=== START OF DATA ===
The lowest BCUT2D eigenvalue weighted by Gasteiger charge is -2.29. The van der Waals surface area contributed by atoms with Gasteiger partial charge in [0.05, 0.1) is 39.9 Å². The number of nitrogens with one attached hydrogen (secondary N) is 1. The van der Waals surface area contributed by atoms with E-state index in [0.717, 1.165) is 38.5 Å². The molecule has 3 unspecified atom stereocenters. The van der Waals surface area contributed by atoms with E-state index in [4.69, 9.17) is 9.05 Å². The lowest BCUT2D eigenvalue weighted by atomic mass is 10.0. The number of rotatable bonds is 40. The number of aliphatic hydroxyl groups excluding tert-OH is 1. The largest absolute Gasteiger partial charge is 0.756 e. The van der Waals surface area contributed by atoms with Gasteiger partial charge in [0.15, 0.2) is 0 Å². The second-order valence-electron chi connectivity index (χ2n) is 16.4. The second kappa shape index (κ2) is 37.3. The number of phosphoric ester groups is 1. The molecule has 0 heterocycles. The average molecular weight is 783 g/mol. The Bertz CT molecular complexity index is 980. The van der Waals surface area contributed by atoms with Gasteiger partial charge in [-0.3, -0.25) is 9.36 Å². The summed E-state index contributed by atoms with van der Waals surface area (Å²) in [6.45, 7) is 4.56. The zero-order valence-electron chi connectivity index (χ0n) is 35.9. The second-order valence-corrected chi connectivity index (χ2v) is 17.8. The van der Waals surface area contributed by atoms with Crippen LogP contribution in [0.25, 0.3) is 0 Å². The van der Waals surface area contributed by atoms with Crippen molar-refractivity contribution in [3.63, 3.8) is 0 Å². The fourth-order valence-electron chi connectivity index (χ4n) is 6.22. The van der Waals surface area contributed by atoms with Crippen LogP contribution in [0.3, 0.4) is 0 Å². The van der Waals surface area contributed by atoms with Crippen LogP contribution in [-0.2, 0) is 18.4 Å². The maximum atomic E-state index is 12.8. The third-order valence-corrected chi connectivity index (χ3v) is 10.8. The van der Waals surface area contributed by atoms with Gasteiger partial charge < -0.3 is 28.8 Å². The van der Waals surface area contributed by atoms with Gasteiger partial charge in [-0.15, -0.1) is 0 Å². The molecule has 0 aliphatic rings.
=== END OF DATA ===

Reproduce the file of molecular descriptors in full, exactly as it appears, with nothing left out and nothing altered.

The lowest BCUT2D eigenvalue weighted by Gasteiger charge is -2.29. The van der Waals surface area contributed by atoms with Gasteiger partial charge in [0.05, 0.1) is 39.9 Å². The number of nitrogens with one attached hydrogen (secondary N) is 1. The van der Waals surface area contributed by atoms with E-state index in [0.717, 1.165) is 38.5 Å². The molecule has 3 unspecified atom stereocenters. The van der Waals surface area contributed by atoms with E-state index in [4.69, 9.17) is 9.05 Å². The lowest BCUT2D eigenvalue weighted by atomic mass is 10.0. The number of rotatable bonds is 40. The number of aliphatic hydroxyl groups excluding tert-OH is 1. The largest absolute Gasteiger partial charge is 0.756 e. The van der Waals surface area contributed by atoms with Gasteiger partial charge in [0.15, 0.2) is 0 Å². The second-order valence-electron chi connectivity index (χ2n) is 16.4. The second kappa shape index (κ2) is 37.3. The number of phosphoric ester groups is 1. The molecule has 0 heterocycles. The average molecular weight is 783 g/mol. The Bertz CT molecular complexity index is 980. The van der Waals surface area contributed by atoms with Gasteiger partial charge in [-0.3, -0.25) is 9.36 Å². The summed E-state index contributed by atoms with van der Waals surface area (Å²) in [6.45, 7) is 4.56. The zero-order valence-electron chi connectivity index (χ0n) is 35.9. The second-order valence-corrected chi connectivity index (χ2v) is 17.8. The van der Waals surface area contributed by atoms with Crippen LogP contribution in [0.25, 0.3) is 0 Å². The van der Waals surface area contributed by atoms with Crippen molar-refractivity contribution in [3.63, 3.8) is 0 Å². The fourth-order valence-electron chi connectivity index (χ4n) is 6.22. The van der Waals surface area contributed by atoms with Crippen LogP contribution in [0.3, 0.4) is 0 Å². The van der Waals surface area contributed by atoms with Crippen LogP contribution in [-0.2, 0) is 18.4 Å². The maximum atomic E-state index is 12.8. The third-order valence-corrected chi connectivity index (χ3v) is 10.8. The van der Waals surface area contributed by atoms with Gasteiger partial charge < -0.3 is 28.8 Å². The van der Waals surface area contributed by atoms with Gasteiger partial charge in [-0.15, -0.1) is 0 Å². The molecule has 0 aliphatic rings.